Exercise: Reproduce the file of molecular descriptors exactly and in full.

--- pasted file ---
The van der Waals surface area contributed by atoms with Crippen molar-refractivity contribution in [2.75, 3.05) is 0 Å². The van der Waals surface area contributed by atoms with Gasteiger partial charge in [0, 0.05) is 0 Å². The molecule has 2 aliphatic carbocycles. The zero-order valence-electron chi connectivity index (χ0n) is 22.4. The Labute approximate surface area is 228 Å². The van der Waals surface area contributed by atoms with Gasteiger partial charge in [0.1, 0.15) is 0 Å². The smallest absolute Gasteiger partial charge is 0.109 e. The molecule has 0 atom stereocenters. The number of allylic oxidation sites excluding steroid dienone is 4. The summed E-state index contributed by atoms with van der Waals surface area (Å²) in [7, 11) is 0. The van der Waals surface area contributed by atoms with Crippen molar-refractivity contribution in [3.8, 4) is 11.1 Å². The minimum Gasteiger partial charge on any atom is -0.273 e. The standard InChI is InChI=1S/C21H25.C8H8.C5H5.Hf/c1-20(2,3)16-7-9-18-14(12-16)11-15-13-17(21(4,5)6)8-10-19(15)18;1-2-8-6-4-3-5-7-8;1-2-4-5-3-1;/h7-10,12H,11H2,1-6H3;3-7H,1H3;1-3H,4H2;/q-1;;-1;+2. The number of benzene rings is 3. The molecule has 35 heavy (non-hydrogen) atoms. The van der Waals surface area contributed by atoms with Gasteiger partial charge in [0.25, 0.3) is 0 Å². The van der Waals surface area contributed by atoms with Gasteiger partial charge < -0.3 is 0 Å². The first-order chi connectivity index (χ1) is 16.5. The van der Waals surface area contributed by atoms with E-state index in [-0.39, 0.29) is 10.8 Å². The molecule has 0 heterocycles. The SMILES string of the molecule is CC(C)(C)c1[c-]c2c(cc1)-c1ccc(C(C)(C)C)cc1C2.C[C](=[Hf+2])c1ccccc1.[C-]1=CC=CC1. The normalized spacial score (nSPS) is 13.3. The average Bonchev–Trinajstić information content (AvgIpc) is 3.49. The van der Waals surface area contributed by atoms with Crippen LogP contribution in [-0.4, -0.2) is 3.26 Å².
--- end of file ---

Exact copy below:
The van der Waals surface area contributed by atoms with Crippen molar-refractivity contribution in [2.75, 3.05) is 0 Å². The van der Waals surface area contributed by atoms with Gasteiger partial charge in [0, 0.05) is 0 Å². The molecule has 2 aliphatic carbocycles. The zero-order valence-electron chi connectivity index (χ0n) is 22.4. The Labute approximate surface area is 228 Å². The van der Waals surface area contributed by atoms with Gasteiger partial charge in [0.1, 0.15) is 0 Å². The smallest absolute Gasteiger partial charge is 0.109 e. The molecule has 0 atom stereocenters. The number of allylic oxidation sites excluding steroid dienone is 4. The summed E-state index contributed by atoms with van der Waals surface area (Å²) in [7, 11) is 0. The van der Waals surface area contributed by atoms with Crippen molar-refractivity contribution in [3.8, 4) is 11.1 Å². The minimum Gasteiger partial charge on any atom is -0.273 e. The standard InChI is InChI=1S/C21H25.C8H8.C5H5.Hf/c1-20(2,3)16-7-9-18-14(12-16)11-15-13-17(21(4,5)6)8-10-19(15)18;1-2-8-6-4-3-5-7-8;1-2-4-5-3-1;/h7-10,12H,11H2,1-6H3;3-7H,1H3;1-3H,4H2;/q-1;;-1;+2. The number of benzene rings is 3. The molecule has 35 heavy (non-hydrogen) atoms. The van der Waals surface area contributed by atoms with Gasteiger partial charge in [0.25, 0.3) is 0 Å². The van der Waals surface area contributed by atoms with Gasteiger partial charge < -0.3 is 0 Å². The first-order chi connectivity index (χ1) is 16.5. The van der Waals surface area contributed by atoms with E-state index in [-0.39, 0.29) is 10.8 Å². The molecule has 0 heterocycles. The SMILES string of the molecule is CC(C)(C)c1[c-]c2c(cc1)-c1ccc(C(C)(C)C)cc1C2.C[C](=[Hf+2])c1ccccc1.[C-]1=CC=CC1. The normalized spacial score (nSPS) is 13.3. The average Bonchev–Trinajstić information content (AvgIpc) is 3.49. The van der Waals surface area contributed by atoms with Crippen LogP contribution in [-0.4, -0.2) is 3.26 Å².